Painful Memory

There are those who say a rivalry can't exist if one team dominates the other.

So, consider the series between Connecticut and Notre Dame in women's college basketball. UConn is 28-5 all-time against the Irish. The Huskies had won 12 consecutive against Notre Dame, including three last season, before losing to the Irish at the 2011 Final Four in Indianapolis.

In the eyes of UConn fans – and the nation - that may have changed things. The images from that defeat remain fresh in the Connecticut consciousness. Skylar Diggins and the Irish celebrating, while Maya Moore walked off the floor in a UConn uniform for the last time.

It's still painful in the Nutmeg State.

Now these two Big East powers are reunited again, Saturday in South Bend (4 p.m., CBS). That 72-63 loss in the national semifinal signaled an abrupt end to what was supposed to be another championship season in Storrs. But it also changed things for this year too.

UConn (12-1, 2-0 Big East) may be ranked No. 2 and Notre Dame may be No. 3, but the Irish (14-1, 2-0) feature the experienced, seasoned roster. The Huskies are young again, still searching for a groove without Moore.

And Notre Dame was the preseason favorite to win the Big East, not the Huskies. UConn coach Geno Auriemma says the rivalry is definitely on – but it has been that way for years, in his opinion.

"Notre Dame has a great team," Auriemma said. "When they are healthy they are the best team with the most offensive balance. No one has more experience than them; they have two fifth-year seniors that are really good, Skylar Diggins is a great player, Natalie Novosel is probably their best player and the kids that came back from last year. They are deep, talented and smart."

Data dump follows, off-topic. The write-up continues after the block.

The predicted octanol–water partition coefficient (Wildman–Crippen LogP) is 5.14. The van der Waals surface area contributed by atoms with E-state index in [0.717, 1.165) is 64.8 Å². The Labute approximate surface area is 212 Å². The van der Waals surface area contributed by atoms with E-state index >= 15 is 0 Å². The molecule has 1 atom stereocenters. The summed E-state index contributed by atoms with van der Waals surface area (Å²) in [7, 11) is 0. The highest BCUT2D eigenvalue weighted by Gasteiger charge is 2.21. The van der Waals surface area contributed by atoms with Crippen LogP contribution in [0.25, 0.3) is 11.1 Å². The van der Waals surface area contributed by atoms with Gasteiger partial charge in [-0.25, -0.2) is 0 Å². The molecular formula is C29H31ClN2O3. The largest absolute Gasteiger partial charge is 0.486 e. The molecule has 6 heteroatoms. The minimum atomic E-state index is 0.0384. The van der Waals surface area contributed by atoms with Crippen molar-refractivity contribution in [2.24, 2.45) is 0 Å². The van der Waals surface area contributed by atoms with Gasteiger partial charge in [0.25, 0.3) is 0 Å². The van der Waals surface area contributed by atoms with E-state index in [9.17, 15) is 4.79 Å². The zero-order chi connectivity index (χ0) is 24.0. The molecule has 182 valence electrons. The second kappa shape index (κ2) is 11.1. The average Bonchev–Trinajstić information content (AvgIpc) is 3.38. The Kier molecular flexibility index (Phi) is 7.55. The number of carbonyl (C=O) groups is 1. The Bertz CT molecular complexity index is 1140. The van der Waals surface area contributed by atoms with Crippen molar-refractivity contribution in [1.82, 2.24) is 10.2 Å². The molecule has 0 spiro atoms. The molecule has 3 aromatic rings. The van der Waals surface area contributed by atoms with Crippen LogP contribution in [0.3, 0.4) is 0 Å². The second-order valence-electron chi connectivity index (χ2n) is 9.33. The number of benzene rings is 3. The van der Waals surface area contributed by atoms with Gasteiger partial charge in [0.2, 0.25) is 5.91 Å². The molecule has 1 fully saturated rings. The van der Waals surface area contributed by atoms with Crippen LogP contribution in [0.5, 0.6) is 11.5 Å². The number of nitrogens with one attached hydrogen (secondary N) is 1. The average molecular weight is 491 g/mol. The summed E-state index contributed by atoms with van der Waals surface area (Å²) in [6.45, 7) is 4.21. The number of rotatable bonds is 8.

Saturday's game truly appears to be a battle of wills. Notre Dame averages over 85 points and the Irish have scored over 90 seven times. UConn prides itself on physical, intimidating defense that takes teams out of their offensive sets. UConn leads the nation in defense by holding opponents to under 43 points a game.

This is the first of at least two meetings this season. Notre Dame comes to Hartford on Feb. 27. But this will always be the first one after that Final Four loss.

"Of course, it's still in the back of our mind," UConn forward Kelly Faris told the Associated Press. "But, if you want to sit there and go into a game thinking, 'OK, we're going to pay you back for last year,' you're going to lose. If that's all you have in your mindset, you're not thinking about the right things.

"We've played them, it feels like 1,000 times, so they know us, we know them. It's going to come down to effort, heart and who is going to be more aggressive."

That's Auriemma's point. It is familiarity and Big East bragging rights that make this a rivalry - despite UConn's dominance.

UConn has already defeated Stanford and Texas A&M, but also lost to Baylor on the road. Does that mean the Huskies are prepared to face this difficult road test?

"The loss at Baylor has nothing to do with the game at Notre Dame," Auriemma said. "We could play the exact same game at Baylor and lose by 20 or win by 15. Comparing Notre Dame and Baylor is comparing two completely different set of animals, their style of play, the fact that it's a league game, how well we know each other, all that stuff.

"The experience of playing on the road in front of a big crowd at Baylor may be a help heading into Saturday but the crowd may be bigger and louder at Notre Dame on Saturday."


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